1. Use your savings
Having debt and saving at the same time only works when your savings earn you a better after-tax return. This rarely happens, though. Offset mortgages, which use savings to reduce the mortgage amount, may cost more long-term: there are cheaper deals available on other types of mortgages.
2. Speed up your repayments
Debt costs less if you make bigger regular payments towards it. Making the minimum repayment on credit cards does not help to reduce debt. Instead, make bigger payments, as much as you can afford. Over payments on personal loans may not be possible. Try instead to save money into a separate account such as a cash Isa. Once you have saved enough into this account you can then pay off the personal loan with one payment.
3. Control your spending
Try not to live beyond your means. Living an expensive life means using your overdraft every month and surviving on other forms of credit. Keep a daily record of your spending to help you to find out where your money goes. Try to think whether you need a new item before you buy it. Non-essential spending should be at a minimum and extra money should go towards clearing your debt. Cheaper brands mostly provide the same value as branded ones, so try to stick to these where possible. Paying in cash will prevent you from slipping into too much debt.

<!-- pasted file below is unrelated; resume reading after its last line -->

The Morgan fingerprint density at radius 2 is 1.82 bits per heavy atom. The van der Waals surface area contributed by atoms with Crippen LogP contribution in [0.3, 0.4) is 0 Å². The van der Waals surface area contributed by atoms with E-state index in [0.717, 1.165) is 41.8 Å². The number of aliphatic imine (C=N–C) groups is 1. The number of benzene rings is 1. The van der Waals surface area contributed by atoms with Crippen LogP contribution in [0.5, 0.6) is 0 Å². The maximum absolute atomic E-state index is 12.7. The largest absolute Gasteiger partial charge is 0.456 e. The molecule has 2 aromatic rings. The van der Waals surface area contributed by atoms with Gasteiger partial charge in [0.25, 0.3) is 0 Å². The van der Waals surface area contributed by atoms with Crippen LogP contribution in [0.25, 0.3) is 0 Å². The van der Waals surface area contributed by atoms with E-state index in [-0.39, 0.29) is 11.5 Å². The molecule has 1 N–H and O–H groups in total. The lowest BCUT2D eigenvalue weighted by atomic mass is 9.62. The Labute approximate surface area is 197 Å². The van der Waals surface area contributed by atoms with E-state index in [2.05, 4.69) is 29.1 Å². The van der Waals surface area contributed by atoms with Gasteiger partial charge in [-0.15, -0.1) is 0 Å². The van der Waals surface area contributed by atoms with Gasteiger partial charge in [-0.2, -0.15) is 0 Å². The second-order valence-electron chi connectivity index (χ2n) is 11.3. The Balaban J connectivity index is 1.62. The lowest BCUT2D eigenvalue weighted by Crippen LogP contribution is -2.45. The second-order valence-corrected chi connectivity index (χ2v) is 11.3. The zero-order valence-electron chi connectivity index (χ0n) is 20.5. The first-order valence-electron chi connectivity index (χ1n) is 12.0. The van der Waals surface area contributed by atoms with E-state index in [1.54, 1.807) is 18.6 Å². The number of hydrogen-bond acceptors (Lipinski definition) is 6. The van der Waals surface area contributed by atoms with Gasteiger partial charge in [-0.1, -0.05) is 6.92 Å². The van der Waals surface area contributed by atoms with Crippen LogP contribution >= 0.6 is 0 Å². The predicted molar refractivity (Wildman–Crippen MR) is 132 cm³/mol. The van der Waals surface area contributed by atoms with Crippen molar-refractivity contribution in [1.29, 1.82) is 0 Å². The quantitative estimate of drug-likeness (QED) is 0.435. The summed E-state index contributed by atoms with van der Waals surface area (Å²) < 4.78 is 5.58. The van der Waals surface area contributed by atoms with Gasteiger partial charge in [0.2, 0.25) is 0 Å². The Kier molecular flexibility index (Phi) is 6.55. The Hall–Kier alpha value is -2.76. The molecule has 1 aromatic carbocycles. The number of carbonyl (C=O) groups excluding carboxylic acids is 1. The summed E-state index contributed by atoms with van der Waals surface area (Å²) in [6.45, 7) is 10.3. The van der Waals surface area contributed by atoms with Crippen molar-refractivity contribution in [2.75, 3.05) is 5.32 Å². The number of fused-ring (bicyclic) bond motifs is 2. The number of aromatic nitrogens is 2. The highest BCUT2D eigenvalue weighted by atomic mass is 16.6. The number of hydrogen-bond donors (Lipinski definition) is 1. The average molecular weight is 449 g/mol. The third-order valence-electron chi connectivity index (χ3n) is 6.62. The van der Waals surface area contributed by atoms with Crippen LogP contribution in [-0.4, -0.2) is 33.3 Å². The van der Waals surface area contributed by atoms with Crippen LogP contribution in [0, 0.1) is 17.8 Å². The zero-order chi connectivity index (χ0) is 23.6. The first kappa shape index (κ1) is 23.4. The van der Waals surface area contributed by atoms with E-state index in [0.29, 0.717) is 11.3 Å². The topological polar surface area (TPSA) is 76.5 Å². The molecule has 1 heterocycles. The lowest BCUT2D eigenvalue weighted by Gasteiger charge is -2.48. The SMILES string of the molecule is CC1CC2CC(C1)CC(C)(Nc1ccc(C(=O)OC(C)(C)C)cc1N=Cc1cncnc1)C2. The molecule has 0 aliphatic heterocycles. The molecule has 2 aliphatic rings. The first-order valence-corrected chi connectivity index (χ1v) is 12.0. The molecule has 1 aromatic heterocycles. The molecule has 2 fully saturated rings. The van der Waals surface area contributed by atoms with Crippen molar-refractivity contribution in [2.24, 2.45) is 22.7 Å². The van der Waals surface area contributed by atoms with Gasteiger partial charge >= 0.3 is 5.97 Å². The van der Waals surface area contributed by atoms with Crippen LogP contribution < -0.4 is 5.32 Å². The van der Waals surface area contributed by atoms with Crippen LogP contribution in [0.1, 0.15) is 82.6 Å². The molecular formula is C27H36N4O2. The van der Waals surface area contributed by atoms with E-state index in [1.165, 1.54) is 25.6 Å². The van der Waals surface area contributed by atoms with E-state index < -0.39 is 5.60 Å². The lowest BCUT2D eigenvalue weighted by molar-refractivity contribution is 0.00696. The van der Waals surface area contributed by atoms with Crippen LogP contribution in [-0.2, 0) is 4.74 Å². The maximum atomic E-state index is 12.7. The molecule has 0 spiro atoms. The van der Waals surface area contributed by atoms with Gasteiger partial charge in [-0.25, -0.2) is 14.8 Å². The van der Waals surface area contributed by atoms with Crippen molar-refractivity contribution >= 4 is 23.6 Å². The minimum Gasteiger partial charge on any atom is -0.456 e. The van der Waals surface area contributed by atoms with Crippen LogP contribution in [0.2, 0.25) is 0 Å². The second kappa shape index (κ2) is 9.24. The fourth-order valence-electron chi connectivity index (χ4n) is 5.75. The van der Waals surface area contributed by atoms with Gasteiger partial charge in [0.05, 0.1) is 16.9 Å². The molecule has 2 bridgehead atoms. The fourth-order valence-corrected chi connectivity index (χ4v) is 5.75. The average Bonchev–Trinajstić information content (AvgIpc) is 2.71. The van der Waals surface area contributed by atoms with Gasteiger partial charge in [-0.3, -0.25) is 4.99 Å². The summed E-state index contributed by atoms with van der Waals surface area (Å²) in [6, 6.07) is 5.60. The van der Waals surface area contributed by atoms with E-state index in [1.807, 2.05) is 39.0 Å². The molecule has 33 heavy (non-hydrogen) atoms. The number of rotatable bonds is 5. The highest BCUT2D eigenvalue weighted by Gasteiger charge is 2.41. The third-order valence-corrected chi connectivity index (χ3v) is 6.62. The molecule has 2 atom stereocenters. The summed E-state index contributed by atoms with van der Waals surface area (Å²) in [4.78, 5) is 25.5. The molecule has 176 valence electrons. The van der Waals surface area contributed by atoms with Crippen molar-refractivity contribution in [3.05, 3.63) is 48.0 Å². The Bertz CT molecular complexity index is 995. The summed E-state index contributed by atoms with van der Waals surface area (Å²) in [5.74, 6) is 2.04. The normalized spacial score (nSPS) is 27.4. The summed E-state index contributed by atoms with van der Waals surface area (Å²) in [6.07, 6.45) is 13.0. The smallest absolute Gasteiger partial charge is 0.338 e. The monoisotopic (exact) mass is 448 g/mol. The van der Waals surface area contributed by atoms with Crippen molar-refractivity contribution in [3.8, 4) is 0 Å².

4. Draw up a budget
Monthly budgets can help you to keep control of your finances. You can also use budgets to see where you have gone wrong, and use that information to change your habits and make cutbacks on spending.
5. Switch credit cards
You want to clear the outstanding balances on your credit cards but the interest charges are holding you back. There are cards that offer a 0 per cent introductory rate for the first six months: Virgin Money, Nationwide and Tesco, among others. This will help to reduce your credit card balance, if done properly.
6. Switch to a better bank
Some overdrafts have high interest charges: 10 per cent or more. If you are paying this much and are spending most of the time in the red, you should consider switching to a different bank. Being in debt does not mean you should stay with the bank until everything is paid up.
7. Switch energy and phone companies
Check on a website such as www.uswitch.co.uk to see which providers are the cheapest in your area. Switching could save you money, depending on your current usage. Pay-as-you-go might work well for someone who has high mobile bills. Set a limit and stick to this sum each month – it’ll cut out all those high mobile charges.
8. Increase your income
Extra income always comes in handy. Try to get a part-time job or let out a spare room to a lodger. Rental income is tax-free until £4,250 a year.
9. Sell your possessions
There is almost always someone who is willing to pay money for your old things. You could auction things on www.ebay.co.uk or rent a pitch at a local car boot sale.
10. Move in with relatives
Not such a bad idea when you’re struggling with debt. If none of your other debt solutions work out, you could move back with your parents or with another relative who wouldn’t mind having you around.